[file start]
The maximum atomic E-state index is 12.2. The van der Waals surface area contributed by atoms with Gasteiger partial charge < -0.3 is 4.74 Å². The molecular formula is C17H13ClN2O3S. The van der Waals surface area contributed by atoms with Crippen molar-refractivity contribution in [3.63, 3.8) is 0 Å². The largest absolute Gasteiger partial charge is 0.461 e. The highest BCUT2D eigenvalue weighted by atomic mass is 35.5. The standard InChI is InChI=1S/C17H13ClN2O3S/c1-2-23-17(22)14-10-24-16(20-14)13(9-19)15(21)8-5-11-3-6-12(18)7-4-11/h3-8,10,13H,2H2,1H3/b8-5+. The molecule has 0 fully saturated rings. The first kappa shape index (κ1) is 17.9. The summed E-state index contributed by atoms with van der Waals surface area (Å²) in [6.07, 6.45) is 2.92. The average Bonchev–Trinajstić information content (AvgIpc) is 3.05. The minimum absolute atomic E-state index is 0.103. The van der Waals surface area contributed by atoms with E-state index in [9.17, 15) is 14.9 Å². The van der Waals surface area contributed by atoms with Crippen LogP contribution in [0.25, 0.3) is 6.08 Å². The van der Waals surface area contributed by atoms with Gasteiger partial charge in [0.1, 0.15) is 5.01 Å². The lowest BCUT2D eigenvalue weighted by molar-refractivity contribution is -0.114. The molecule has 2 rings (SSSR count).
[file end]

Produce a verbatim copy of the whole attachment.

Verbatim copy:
The maximum atomic E-state index is 12.2. The van der Waals surface area contributed by atoms with Gasteiger partial charge < -0.3 is 4.74 Å². The molecular formula is C17H13ClN2O3S. The van der Waals surface area contributed by atoms with Crippen molar-refractivity contribution in [3.63, 3.8) is 0 Å². The largest absolute Gasteiger partial charge is 0.461 e. The highest BCUT2D eigenvalue weighted by atomic mass is 35.5. The standard InChI is InChI=1S/C17H13ClN2O3S/c1-2-23-17(22)14-10-24-16(20-14)13(9-19)15(21)8-5-11-3-6-12(18)7-4-11/h3-8,10,13H,2H2,1H3/b8-5+. The molecule has 0 fully saturated rings. The first kappa shape index (κ1) is 17.9. The summed E-state index contributed by atoms with van der Waals surface area (Å²) in [6.07, 6.45) is 2.92. The average Bonchev–Trinajstić information content (AvgIpc) is 3.05. The minimum absolute atomic E-state index is 0.103. The van der Waals surface area contributed by atoms with E-state index in [9.17, 15) is 14.9 Å². The van der Waals surface area contributed by atoms with Crippen LogP contribution in [0.25, 0.3) is 6.08 Å². The van der Waals surface area contributed by atoms with Gasteiger partial charge in [0.1, 0.15) is 5.01 Å². The lowest BCUT2D eigenvalue weighted by molar-refractivity contribution is -0.114. The molecule has 2 rings (SSSR count).